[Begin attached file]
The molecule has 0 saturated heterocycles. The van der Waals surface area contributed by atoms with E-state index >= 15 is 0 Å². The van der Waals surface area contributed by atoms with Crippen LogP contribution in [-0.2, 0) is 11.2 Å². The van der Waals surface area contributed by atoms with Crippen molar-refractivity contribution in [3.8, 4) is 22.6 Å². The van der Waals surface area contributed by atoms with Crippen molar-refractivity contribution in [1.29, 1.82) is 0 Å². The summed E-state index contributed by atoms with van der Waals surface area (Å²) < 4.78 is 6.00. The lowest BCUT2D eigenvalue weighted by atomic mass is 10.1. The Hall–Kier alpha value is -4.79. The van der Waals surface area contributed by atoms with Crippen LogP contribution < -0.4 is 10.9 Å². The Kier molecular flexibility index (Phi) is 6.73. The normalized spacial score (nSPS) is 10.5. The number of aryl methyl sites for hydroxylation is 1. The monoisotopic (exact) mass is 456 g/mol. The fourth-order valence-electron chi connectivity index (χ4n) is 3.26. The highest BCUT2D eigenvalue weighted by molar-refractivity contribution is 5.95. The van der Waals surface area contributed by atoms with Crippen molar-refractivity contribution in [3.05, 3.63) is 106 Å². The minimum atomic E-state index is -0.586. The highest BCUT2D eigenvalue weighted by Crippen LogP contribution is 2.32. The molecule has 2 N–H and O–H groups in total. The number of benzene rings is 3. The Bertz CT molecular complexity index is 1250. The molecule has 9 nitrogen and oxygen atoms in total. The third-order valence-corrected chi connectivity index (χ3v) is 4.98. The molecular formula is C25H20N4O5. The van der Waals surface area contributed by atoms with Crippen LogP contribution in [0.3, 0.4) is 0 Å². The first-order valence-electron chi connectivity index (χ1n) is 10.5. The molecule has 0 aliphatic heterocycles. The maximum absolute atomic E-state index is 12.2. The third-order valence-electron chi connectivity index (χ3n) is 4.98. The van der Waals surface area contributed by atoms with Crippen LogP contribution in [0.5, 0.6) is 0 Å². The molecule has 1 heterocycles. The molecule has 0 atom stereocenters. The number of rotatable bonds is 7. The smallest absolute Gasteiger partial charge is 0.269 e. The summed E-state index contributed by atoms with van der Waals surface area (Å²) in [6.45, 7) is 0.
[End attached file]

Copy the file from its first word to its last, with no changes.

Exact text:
The molecule has 0 saturated heterocycles. The van der Waals surface area contributed by atoms with E-state index >= 15 is 0 Å². The van der Waals surface area contributed by atoms with Crippen LogP contribution in [-0.2, 0) is 11.2 Å². The van der Waals surface area contributed by atoms with Crippen molar-refractivity contribution in [3.8, 4) is 22.6 Å². The van der Waals surface area contributed by atoms with Crippen molar-refractivity contribution in [1.29, 1.82) is 0 Å². The summed E-state index contributed by atoms with van der Waals surface area (Å²) < 4.78 is 6.00. The lowest BCUT2D eigenvalue weighted by atomic mass is 10.1. The Hall–Kier alpha value is -4.79. The van der Waals surface area contributed by atoms with Crippen LogP contribution < -0.4 is 10.9 Å². The Kier molecular flexibility index (Phi) is 6.73. The normalized spacial score (nSPS) is 10.5. The number of aryl methyl sites for hydroxylation is 1. The monoisotopic (exact) mass is 456 g/mol. The fourth-order valence-electron chi connectivity index (χ4n) is 3.26. The highest BCUT2D eigenvalue weighted by molar-refractivity contribution is 5.95. The van der Waals surface area contributed by atoms with Crippen molar-refractivity contribution in [3.05, 3.63) is 106 Å². The minimum atomic E-state index is -0.586. The highest BCUT2D eigenvalue weighted by Crippen LogP contribution is 2.32. The molecule has 2 N–H and O–H groups in total. The number of benzene rings is 3. The Bertz CT molecular complexity index is 1250. The molecule has 9 nitrogen and oxygen atoms in total. The third-order valence-corrected chi connectivity index (χ3v) is 4.98. The molecular formula is C25H20N4O5. The van der Waals surface area contributed by atoms with Crippen LogP contribution in [0.3, 0.4) is 0 Å². The first-order valence-electron chi connectivity index (χ1n) is 10.5. The molecule has 0 aliphatic heterocycles. The maximum absolute atomic E-state index is 12.2. The third-order valence-electron chi connectivity index (χ3n) is 4.98. The van der Waals surface area contributed by atoms with Crippen LogP contribution in [0.5, 0.6) is 0 Å². The molecule has 1 heterocycles. The molecule has 0 atom stereocenters. The number of rotatable bonds is 7. The smallest absolute Gasteiger partial charge is 0.269 e. The summed E-state index contributed by atoms with van der Waals surface area (Å²) in [6.45, 7) is 0.